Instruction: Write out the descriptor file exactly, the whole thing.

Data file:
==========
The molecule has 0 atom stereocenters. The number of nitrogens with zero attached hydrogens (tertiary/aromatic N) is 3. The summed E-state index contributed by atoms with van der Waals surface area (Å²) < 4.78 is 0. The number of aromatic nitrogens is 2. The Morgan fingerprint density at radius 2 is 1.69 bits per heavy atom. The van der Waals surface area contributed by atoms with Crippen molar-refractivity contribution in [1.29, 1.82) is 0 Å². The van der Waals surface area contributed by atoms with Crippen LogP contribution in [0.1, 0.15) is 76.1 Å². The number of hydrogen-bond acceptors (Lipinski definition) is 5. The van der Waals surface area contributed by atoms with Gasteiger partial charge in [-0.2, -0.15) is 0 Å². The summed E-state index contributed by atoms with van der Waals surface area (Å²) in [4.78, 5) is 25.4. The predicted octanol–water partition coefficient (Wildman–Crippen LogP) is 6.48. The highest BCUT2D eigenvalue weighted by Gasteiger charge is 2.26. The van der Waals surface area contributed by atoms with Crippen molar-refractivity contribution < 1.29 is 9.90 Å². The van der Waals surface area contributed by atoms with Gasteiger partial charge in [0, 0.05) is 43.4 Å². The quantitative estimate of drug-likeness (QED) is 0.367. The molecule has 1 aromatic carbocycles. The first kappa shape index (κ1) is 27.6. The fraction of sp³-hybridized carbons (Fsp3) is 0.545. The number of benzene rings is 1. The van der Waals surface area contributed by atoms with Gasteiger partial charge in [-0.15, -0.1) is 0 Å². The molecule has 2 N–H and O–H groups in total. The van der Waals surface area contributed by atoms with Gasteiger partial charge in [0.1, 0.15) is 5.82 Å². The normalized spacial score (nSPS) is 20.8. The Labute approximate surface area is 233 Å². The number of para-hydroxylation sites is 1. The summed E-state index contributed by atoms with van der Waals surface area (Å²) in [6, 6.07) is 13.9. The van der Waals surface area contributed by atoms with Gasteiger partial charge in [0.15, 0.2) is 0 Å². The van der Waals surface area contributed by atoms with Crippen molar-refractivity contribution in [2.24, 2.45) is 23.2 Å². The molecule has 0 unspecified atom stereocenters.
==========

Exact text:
The molecule has 0 atom stereocenters. The number of nitrogens with zero attached hydrogens (tertiary/aromatic N) is 3. The summed E-state index contributed by atoms with van der Waals surface area (Å²) < 4.78 is 0. The number of aromatic nitrogens is 2. The Morgan fingerprint density at radius 2 is 1.69 bits per heavy atom. The van der Waals surface area contributed by atoms with Crippen molar-refractivity contribution in [1.29, 1.82) is 0 Å². The van der Waals surface area contributed by atoms with Crippen LogP contribution in [0.1, 0.15) is 76.1 Å². The number of hydrogen-bond acceptors (Lipinski definition) is 5. The van der Waals surface area contributed by atoms with Gasteiger partial charge in [-0.2, -0.15) is 0 Å². The summed E-state index contributed by atoms with van der Waals surface area (Å²) in [4.78, 5) is 25.4. The predicted octanol–water partition coefficient (Wildman–Crippen LogP) is 6.48. The highest BCUT2D eigenvalue weighted by Gasteiger charge is 2.26. The van der Waals surface area contributed by atoms with Crippen molar-refractivity contribution < 1.29 is 9.90 Å². The van der Waals surface area contributed by atoms with Gasteiger partial charge in [0, 0.05) is 43.4 Å². The quantitative estimate of drug-likeness (QED) is 0.367. The molecule has 1 aromatic carbocycles. The first kappa shape index (κ1) is 27.6. The fraction of sp³-hybridized carbons (Fsp3) is 0.545. The number of benzene rings is 1. The van der Waals surface area contributed by atoms with Gasteiger partial charge in [-0.15, -0.1) is 0 Å². The molecule has 2 N–H and O–H groups in total. The van der Waals surface area contributed by atoms with Gasteiger partial charge in [0.1, 0.15) is 5.82 Å². The normalized spacial score (nSPS) is 20.8. The Labute approximate surface area is 233 Å². The number of para-hydroxylation sites is 1. The summed E-state index contributed by atoms with van der Waals surface area (Å²) in [6, 6.07) is 13.9. The van der Waals surface area contributed by atoms with Gasteiger partial charge in [0.15, 0.2) is 0 Å². The van der Waals surface area contributed by atoms with Crippen molar-refractivity contribution in [2.24, 2.45) is 23.2 Å². The molecule has 0 unspecified atom stereocenters.